What is another word for gambol?

Pronunciation: [ɡˈambɒl] (IPA)

Gambol is a verb that means to skip, frolic or play lively. There are several synonyms for the word gambol that one can use in their writing. Some of these synonyms include frisk, caper, prance, romp, skip, hop, jump, and dance. These words can be used interchangeably with gambol to make the text more interesting and engaging. For instance, instead of repeatedly using the word gambol, a writer can use a synonym such as hop or skip to maintain variety in their writing. Using synonyms for gambol adds a layer of color and depth to the text, making it more appealing to the reader.

Synonyms for Gambol:

What are the hypernyms for Gambol?

A hypernym is a word with a broad meaning that encompasses more specific words called hyponyms.

What are the opposite words for gambol?

Gambol refers to a playful skipping or hopping movement, often done by young animals or children. Some antonyms for gambol include: plod, trudge, lumber, stagger and shuffle, which all suggest a slow, laborious movement. Other antonyms for gambol include: stagnate, idle, languish and dawdle, indicating a lack of movement or activity. Finally, antonyms for gambol can also include serious, solemn or grave, indicating a lack of playfulness or cheerfulness. When using antonyms for gambol, it is important to consider the context of the situation and choose the antonym that best conveys the opposite meaning needed.

What are the antonyms for Gambol?

  • v.

    tumble playfully

Usage examples for Gambol

Norah caught the hat in the end, and it was really not much the worse for its gambol.
"The Devil's Garden"
W. B. Maxwell
However, there are times even in the Lake District when the rain ceases and the sun shines, and it is then that the climber should gambol upon this crag.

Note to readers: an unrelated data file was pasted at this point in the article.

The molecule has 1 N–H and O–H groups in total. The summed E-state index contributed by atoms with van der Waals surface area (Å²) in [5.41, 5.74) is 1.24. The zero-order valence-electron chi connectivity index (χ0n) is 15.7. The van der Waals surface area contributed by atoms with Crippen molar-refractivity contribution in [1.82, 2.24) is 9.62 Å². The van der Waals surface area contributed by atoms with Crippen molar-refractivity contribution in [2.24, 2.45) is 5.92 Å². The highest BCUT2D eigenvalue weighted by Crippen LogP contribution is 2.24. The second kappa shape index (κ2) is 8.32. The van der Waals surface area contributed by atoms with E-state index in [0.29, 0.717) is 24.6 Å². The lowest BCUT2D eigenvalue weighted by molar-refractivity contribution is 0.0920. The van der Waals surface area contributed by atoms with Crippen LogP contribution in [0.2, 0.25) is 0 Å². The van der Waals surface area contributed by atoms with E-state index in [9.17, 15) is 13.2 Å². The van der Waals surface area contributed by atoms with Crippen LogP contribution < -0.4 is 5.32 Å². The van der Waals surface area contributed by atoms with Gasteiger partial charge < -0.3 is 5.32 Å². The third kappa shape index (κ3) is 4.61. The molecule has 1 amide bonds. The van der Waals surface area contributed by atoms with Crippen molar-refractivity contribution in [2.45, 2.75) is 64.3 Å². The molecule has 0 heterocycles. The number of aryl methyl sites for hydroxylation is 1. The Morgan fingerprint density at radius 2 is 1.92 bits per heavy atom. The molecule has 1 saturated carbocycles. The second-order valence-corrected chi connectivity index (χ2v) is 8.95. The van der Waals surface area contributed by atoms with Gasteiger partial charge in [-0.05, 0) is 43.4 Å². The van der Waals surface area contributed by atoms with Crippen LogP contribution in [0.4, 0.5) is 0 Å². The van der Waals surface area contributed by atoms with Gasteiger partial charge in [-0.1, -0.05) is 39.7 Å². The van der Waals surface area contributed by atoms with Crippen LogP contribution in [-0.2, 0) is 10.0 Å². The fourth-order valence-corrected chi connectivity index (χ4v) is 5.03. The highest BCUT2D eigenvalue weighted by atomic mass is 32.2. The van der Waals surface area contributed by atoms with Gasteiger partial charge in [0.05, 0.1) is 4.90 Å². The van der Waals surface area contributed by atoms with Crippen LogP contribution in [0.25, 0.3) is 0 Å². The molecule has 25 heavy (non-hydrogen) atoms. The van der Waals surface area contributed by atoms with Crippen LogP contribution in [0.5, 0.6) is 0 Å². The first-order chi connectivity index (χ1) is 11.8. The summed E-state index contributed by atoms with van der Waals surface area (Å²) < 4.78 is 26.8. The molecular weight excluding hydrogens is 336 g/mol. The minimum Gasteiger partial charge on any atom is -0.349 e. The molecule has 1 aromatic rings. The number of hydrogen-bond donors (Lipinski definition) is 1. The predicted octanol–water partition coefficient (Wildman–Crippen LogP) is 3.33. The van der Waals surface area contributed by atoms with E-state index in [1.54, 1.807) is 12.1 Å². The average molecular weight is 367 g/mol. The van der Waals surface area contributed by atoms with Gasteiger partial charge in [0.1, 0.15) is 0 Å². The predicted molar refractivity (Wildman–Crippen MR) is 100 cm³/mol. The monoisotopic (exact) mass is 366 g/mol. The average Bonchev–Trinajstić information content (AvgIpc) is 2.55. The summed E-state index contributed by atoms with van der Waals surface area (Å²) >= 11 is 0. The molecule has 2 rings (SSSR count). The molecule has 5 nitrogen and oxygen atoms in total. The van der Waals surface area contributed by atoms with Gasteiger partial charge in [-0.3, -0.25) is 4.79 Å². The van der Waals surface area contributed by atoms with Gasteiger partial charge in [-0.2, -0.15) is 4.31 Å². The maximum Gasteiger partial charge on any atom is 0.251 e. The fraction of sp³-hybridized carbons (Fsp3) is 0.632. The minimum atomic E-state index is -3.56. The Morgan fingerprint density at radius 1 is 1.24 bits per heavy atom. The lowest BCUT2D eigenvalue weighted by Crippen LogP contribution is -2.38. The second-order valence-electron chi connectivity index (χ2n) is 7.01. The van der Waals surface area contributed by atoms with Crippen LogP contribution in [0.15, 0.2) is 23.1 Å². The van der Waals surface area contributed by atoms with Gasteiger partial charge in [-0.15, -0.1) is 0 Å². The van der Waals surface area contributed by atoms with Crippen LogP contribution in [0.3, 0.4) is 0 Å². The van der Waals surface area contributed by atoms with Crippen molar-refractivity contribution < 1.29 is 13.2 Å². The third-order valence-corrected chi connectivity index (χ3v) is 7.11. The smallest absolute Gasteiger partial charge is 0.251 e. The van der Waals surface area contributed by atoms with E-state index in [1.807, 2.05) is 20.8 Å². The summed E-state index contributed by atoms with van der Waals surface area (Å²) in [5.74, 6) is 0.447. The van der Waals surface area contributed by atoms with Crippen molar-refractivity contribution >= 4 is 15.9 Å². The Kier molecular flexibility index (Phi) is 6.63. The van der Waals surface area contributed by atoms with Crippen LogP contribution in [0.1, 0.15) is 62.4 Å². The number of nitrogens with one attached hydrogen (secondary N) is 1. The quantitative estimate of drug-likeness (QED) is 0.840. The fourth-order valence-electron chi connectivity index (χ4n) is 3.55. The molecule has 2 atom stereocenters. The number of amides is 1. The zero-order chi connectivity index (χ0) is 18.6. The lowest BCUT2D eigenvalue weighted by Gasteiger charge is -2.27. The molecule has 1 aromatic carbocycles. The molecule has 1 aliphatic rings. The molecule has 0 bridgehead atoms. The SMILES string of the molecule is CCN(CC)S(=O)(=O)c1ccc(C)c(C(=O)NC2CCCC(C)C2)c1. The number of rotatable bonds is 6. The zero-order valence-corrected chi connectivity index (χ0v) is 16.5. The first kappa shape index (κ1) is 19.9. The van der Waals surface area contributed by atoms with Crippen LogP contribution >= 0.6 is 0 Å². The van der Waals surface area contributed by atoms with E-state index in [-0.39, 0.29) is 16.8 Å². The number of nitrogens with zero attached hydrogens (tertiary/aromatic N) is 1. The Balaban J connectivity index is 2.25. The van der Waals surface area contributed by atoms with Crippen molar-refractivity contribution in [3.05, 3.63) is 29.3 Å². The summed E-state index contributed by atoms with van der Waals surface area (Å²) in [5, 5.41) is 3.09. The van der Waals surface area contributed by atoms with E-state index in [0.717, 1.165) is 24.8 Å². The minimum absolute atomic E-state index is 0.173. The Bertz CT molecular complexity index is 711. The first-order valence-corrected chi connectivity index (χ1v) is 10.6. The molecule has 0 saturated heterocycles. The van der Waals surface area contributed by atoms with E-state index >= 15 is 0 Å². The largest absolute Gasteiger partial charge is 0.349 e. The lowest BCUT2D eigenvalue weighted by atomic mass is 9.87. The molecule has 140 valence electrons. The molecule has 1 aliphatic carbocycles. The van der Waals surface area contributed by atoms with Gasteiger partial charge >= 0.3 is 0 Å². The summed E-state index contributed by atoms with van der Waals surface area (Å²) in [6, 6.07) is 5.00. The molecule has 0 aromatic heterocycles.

"Climbing in The British Isles. Vol. 1 - England"
W. P. Haskett Smith
On the way home I pass a tank with two wide nights of steps down to it, banyan trees hang over it, and monkeys gambol on the ground, and about the dusty trunks.
"From Edinburgh to India & Burmah"
William G. Burn Murdoch

Famous quotes with Gambol

  • We all have these places where shy humiliations gambol on sunny afternoons.
    W. H. Auden
  • Hares can gambol over the body of a dead lion.
    Publilius Syrus
  • Twas Christmas broach'd the mightiest ale; 'twas Christmas told the merriest tale; a Christmas gambol oft could cheer the poor man's heart through half the year.
    Walter Scott
  • In a paper belonging to the Spectator there is a short description of a country wake. "I found," says the author, "a ring of cudgel-players, who were breaking one another's heads in order to make some impression on their mistresses' hearts."…to this he adds another curious pastime, as a kind of Christmas gambol, which he had seen also; that is, a yawning match for a Cheshire cheese; the sport began about midnight, when the whole company were disposed to be drowsy; and he that yawned the widest, and at the same time most naturally, so as to produce the greatest number of yawns from the spectators, obtained the cheese.
    Joseph Strutt
  • England was merry England, when Old Christmas brought his sports again. ‘Twas Christmas broach’d the mightiest ale; ‘Twas Christmas told the merriest tale; A Christmas gambol oft could cheer The poor man’s heart through half the year.
    Walter Scott

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